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Chapter 48


First, M. Bonaparte, it is expedient that you should acquire a notion what the human conscience is.

There are two things in this world--learn this novelty--which men call good and evil. You must be informed that lying is not good, treachery is evil, assassination is worse. It makes no difference that it is useful, it is prohibited. "By whom?" you will add. We will explain that point to you, a little farther on; but let us proceed. Man--you must also be informed--is a thinking being, free in this world, responsible in the next. Singularly enough--and you will be surprised to hear it--he is not created merely to enjoy himself, to indulge all his fancies, to follow the hazard of his appetites, to crush whatever he finds before him in his path, blade of grass or plighted oath, to devour whatever presents itself when he is hungry. Life is not his prey. For example, to pass from nothing a year to twelve hundred thousand francs, it is not permitted to take an oath which one has no intention to keep; and, to pass from twelve hundred thousand francs to twelve millions, it is not permitted to crush the constitution and laws of one's country, to rush from an ambuscade upon a sovereign assembly, to bombard Paris, to transport ten thousand persons, and to proscribe forty thousand. I continue your initiation into this singular mystery. Certes, it is agreeable to give one's lackeys white silk stockings; but, to arrive at this grand result, it is not permitted to suppress the glory and the thought of a people, to overthrow the central tribune of the civilized world, to shackle the progress of mankind, and to shed torrents of blood. That is forbidden. "By whom?" you repeat, who see before you no one who forbids you anything. Patience: you shall know presently.

What!--here you begin to be disgusted, and I can understand it--when one has, on the one hand, one's interest, one's ambition, one's fortune, one's pleasures, a fine palace to maintain in Faubourg Saint-Honoré; and, on the other side, the jeremiads and whining of women from whom one takes their sons, of families from whom one tears their fathers, of children from whom one takes their bread, of the people whose liberty one confiscates, of society from whom one takes its support, the laws; what! when these clamours are on one side and one's own interest on the other, is it not permitted to contemn the uproar, to let all these people "vociferate" unheeded, to trample on all obstacles, and to go naturally where one sees one's fortune, one's pleasures, and the fine palace in Faubourg Saint-Honoré? A pretty idea, truly! What! one is to trouble one's self to remember that, some three or four years ago, one cannot now say when or where, one day in December, when it was very cold, and rained, and one felt it desirable to leave a chamber in an inn for a better lodging, one pronounced, one no longer knows in relation to what, in an indifferently lighted room, before eight or nine hundred imbeciles who chose to believe what one said, these eight letters, "I swear it!" What! when one is meditating "a great act," one must needs waste one's time asking one's self what will be the result of the course that he is taking! must worry because one man may be eaten up by vermin in the casemates, or another rot in the hulks, or another die at Cayenne; or because another was killed with bayonets, or another crushed by paving-stones, or another idiot enough to get himself shot; because these are ruined, and those exiled; and because all these men whom one ruins, or shoots, or exiles, or massacres, who rot in the hulks, or die in the hold, or in Africa, are, forsooth, honest men who have done their duty! Is one to be stopped by such stuff as that? What! one has necessities, one has no money, one is a prince, chance places power in one's hands, one makes use of it, one authorizes lotteries, one exhibits ingots of gold in the Passage Jouffroy; everybody opens his pocket, one takes all one can out of it, one shares what one gets with one's friends, with the devoted comrades to whom one owes gratitude; and because there comes a moment when public indiscretion meddles in the matter, when that infamous liberty of the press seeks to fathom the mystery, and justice fancies that it is its business, one must needs leave the Éysée, lay down the power, and take one's seat, like an ass, between two gendarmes on the prisoners' bench in the sixth chamber! Nonsense! Isn't it much more simple to take one's seat on the throne of the emperor? Isn't it much more simple to destroy the liberty of the press? Isn't it much more simple to crush justice? Isn't it a much shorter way to trample the judges under foot? Indeed, they ask nothing better! they are quite ready! And this is not permitted! This is forbidden!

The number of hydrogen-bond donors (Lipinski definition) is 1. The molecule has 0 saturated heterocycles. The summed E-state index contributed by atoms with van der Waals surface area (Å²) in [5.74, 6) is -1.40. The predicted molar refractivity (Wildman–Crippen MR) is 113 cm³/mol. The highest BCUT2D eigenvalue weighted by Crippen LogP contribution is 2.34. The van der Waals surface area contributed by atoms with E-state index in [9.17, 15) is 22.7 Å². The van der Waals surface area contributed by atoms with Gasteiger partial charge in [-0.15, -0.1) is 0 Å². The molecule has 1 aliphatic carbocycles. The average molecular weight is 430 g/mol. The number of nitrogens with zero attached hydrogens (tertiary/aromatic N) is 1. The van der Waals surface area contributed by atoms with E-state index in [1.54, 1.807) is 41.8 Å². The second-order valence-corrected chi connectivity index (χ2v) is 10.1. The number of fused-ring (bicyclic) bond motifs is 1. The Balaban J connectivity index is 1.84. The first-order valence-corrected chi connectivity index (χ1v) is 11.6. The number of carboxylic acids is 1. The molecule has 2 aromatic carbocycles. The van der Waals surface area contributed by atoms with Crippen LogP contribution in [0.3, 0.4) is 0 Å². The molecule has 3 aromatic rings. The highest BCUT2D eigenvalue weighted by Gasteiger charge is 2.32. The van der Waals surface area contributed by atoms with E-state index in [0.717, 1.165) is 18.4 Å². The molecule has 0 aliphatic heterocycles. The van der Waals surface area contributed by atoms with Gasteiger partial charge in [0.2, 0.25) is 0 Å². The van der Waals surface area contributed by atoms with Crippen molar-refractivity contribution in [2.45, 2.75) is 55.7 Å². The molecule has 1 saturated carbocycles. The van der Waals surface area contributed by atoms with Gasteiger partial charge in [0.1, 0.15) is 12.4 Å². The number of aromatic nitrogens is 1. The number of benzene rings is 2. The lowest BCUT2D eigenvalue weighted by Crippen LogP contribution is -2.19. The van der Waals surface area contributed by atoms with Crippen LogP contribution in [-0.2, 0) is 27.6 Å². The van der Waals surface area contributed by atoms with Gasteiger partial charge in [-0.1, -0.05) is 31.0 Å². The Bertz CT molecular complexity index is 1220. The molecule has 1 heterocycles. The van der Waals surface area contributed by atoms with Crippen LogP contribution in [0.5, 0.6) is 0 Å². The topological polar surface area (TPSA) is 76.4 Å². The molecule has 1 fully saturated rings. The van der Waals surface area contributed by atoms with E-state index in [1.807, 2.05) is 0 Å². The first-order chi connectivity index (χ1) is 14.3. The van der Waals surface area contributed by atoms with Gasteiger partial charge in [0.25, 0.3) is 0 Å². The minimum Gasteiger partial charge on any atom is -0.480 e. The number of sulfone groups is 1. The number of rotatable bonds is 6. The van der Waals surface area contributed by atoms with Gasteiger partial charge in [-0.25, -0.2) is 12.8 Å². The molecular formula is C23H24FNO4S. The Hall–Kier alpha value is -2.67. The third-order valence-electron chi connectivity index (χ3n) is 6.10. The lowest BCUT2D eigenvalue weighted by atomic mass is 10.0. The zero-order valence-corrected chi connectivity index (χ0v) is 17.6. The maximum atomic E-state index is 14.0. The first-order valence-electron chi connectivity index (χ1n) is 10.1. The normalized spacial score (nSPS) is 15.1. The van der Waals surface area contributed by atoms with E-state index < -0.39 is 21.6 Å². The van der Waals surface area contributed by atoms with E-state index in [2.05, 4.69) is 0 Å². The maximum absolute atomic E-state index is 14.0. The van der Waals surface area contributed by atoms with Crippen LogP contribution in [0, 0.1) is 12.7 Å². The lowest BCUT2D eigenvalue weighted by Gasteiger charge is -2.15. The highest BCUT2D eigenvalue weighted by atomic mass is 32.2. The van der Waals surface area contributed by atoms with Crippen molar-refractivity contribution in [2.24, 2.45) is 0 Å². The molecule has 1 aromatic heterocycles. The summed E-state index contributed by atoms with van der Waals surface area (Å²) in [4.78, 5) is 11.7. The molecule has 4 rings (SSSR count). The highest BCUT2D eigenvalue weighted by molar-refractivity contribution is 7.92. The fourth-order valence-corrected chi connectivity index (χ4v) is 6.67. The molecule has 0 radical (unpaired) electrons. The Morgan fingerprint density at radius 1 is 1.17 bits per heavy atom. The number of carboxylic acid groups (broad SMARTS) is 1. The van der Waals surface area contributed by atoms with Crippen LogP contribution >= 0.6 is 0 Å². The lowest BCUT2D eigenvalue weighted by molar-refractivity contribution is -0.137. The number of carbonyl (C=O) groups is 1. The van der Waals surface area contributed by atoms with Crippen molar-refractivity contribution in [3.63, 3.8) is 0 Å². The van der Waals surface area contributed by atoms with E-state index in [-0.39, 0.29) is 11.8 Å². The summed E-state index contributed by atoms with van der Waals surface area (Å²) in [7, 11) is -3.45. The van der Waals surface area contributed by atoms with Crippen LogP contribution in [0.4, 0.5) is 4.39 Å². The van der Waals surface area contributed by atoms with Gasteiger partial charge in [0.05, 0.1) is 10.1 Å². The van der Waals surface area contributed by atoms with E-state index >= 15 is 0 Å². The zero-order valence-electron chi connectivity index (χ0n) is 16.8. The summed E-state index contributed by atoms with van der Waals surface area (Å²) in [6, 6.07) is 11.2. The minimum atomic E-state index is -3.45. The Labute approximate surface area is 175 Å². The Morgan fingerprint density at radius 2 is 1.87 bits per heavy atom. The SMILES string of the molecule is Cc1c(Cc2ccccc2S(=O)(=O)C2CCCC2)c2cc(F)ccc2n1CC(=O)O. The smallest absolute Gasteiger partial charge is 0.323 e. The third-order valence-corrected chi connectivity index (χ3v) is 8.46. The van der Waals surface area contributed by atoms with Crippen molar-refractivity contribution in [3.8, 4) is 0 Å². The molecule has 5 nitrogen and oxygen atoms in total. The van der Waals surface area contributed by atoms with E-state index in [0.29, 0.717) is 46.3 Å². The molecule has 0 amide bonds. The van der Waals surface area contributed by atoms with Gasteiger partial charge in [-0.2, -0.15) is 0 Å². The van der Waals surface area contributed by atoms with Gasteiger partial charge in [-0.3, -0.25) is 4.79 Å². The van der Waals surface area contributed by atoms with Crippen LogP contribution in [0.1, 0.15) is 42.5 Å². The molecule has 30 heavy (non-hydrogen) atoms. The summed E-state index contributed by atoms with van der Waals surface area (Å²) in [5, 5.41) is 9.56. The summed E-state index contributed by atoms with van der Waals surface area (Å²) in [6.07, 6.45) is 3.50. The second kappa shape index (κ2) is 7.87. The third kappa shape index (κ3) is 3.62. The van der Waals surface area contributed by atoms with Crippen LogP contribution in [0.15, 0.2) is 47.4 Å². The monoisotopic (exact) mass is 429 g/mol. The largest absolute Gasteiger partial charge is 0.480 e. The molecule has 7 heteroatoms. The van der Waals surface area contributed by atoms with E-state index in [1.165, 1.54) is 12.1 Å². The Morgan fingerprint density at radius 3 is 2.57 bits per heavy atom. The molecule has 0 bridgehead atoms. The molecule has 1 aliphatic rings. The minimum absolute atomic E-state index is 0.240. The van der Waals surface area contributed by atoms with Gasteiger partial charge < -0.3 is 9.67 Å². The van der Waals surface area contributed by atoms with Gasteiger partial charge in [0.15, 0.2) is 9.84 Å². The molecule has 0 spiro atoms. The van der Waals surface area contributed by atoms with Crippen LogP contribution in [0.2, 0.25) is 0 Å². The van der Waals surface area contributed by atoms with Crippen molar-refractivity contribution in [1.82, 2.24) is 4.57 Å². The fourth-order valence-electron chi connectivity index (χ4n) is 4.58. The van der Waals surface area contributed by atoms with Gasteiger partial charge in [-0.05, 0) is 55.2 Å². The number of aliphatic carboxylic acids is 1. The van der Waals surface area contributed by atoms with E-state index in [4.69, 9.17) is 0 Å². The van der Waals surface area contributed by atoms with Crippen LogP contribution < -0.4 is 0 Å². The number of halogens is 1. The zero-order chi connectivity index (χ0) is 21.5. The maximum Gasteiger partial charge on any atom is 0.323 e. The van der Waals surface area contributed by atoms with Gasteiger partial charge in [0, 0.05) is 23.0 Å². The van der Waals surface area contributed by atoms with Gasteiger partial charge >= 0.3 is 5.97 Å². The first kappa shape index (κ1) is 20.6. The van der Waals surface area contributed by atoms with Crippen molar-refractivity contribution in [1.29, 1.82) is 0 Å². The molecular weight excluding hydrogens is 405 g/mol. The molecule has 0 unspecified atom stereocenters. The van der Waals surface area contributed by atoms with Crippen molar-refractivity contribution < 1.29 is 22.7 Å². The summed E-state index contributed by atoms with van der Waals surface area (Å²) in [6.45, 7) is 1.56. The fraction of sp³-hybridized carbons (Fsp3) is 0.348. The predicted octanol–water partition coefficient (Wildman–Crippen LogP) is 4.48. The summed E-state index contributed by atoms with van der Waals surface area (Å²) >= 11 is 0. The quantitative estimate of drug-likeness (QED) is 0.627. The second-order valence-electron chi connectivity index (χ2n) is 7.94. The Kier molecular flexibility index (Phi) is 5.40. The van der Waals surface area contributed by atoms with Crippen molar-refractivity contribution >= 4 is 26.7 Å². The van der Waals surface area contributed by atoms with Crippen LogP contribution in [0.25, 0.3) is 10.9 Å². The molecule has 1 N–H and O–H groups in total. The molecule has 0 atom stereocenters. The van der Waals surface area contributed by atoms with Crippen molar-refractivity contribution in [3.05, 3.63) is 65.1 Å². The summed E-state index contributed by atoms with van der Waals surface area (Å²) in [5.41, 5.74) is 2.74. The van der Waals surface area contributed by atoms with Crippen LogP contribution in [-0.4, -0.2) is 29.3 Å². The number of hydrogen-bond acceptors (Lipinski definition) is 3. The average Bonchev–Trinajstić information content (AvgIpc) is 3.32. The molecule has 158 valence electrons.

Yes, Monseigneur, this is forbidden!

Who opposes it? Who does not permit it? Who forbids it?

Monsieur Bonaparte, you are master, you have eight millions of votes for your crimes, and twelve millions of francs for your pleasures; you have a Senate, with M. Sibour in it; you have armies, cannon, fortresses, Troplongs flat on their bellies, and Baroches on all fours; you are a despot; you are all-potent; some one lost in the obscurity, unknown, a mere passer-by, rises before you, and says to you: "Thou shalt not do this."

This some one, this voice that speaks in the darkness, not seen but heard, this passer-by, this unknown, this insolent intruder, is the human conscience.

That is what the human conscience is.

It is some one, I repeat, whom one sees not, and who is stronger than an army, more numerous than seven million five hundred thousand votes, more lofty than a senate, more religious than an archbishop, more learned in law than M. Troplong, more prompt to anticipate any sort of justice than M. Baroche, and who thee-and-thous your majesty.

Victor Hugo